After serving as Solicitor for the Department of the Interior under Secretary Manuel Lujan, Thomas Sansonetti joined the Cheyenne, Wyoming, firm of Holland and Hart, where he specializes in environment and natural resources law. Previously, he worked for Congressman Craig Thomas, and was appointed Associate Solicitor for Energy and Resources by Interior Secretary Don Hodel during the last two years of the Reagan administration. He received his undergraduate degree with distinction from the University of Virginia, his law degree from Washington and Lee and his MBA from the University of Virginia.

Assistant Attorney General for the Tax Division - Eileen O'Connor

        Eileen O’Connor currently works at the accounting firm of Aronson, Fetridge and Weigle. Previously, she worked at the Office of Federal Tax Services at the accounting and consulting firm of Grant Thornton. She has also served as a corporation tax law specialist at the National Office of the IRS. An adjunct professor at George Mason Law School, O’Connor received her undergraduate degree from Columbus State University and her law degree from Catholic University.

Director of the National Institute of Justice - Sarah Hart

        Sarah Hart has served as the Chief Counsel for the Pennsylvania Department of Corrections since 1995. Previously, she worked as a prosecutor in the Philadelphia District Attorney’s Office, where she was lead counsel for nine years in federal litigation involving the Philadelphia prison system. She serves currently on the Pennsylvania Appellate Procedural Rules Committee, and is the former Vice Chair of the Legal Affairs Committee of the American Correctional Association. She received her undergraduate degree from the University of Delaware and her law degree from Rutgers Camden School of Law.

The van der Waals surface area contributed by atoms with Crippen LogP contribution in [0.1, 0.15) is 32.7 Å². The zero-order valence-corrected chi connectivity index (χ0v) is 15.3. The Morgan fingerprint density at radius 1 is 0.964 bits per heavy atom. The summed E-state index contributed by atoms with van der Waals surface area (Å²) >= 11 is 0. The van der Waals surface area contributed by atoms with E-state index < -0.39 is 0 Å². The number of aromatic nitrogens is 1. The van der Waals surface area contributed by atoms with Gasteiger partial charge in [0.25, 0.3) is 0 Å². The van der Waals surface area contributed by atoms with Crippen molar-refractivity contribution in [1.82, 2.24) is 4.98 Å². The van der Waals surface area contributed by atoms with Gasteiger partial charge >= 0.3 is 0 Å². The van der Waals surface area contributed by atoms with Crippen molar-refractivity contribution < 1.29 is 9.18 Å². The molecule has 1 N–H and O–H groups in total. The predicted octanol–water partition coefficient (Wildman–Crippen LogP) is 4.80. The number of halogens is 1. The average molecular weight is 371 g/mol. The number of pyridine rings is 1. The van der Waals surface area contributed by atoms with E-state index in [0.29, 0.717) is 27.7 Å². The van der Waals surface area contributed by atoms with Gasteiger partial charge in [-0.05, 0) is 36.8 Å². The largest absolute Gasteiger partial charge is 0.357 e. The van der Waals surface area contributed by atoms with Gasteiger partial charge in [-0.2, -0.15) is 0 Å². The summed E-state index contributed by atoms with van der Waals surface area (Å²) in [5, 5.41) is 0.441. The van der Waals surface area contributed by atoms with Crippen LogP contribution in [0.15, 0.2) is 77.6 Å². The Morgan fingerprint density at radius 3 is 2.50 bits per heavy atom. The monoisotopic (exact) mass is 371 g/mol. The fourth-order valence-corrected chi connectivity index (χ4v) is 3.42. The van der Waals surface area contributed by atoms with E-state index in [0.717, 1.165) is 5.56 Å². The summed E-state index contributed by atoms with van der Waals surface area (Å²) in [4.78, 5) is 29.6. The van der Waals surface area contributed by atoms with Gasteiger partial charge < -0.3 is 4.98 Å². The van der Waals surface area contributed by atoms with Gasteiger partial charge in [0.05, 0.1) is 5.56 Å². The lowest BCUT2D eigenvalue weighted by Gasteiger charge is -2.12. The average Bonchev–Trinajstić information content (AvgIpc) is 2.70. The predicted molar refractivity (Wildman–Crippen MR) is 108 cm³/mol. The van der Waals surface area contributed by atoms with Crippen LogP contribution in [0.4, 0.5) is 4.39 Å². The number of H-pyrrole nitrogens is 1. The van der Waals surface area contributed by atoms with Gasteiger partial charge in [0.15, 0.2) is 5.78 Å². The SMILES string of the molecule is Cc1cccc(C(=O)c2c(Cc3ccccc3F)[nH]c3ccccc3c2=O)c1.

Assistant Attorney General for the Civil Rights Division - Ralph Boyd

        Ralph Boyd is currently a partner with the Boston firm of Goodwin Procter. From 1991-1997, he served as a federal prosecutor for the Boston U.S. Attorney’s Office and received widespread praise for cracking down on gun violence. He also played a key role in establishing Boston’s Effective Crime Initiative. He graduated from Haverford College and received his JD from Harvard Law School.

Assistant Attorney General for the Office of Legislative Affairs - Dan Bryant

        Dan Bryant formerly served as the Chief Counsel to the House Judiciary Committee’s Subcommittee on Crime. He has worked at the Department in the Criminal Division and the Office of the General Counsel. He also served as a Special Assistant in the Office of Justice Programs’ Office of Juvenile Justice. Bryant received his BA and JD from American University.

Assistant Attorney General for the Criminal Division - Michael Chertoff

        Michael Chertoff is currently a partner at the law firm Latham & Watkins in Newark, New Jersey. Prior to that, he spent over a decade as a federal prosecutor, including service as US Attorney for New Jersey, First Assistant U.S. Attorney for New Jersey and Assistant US Attorney for the Southern District of New York. He graduated cum laude from Harvard and magna cum laude from Harvard Law School.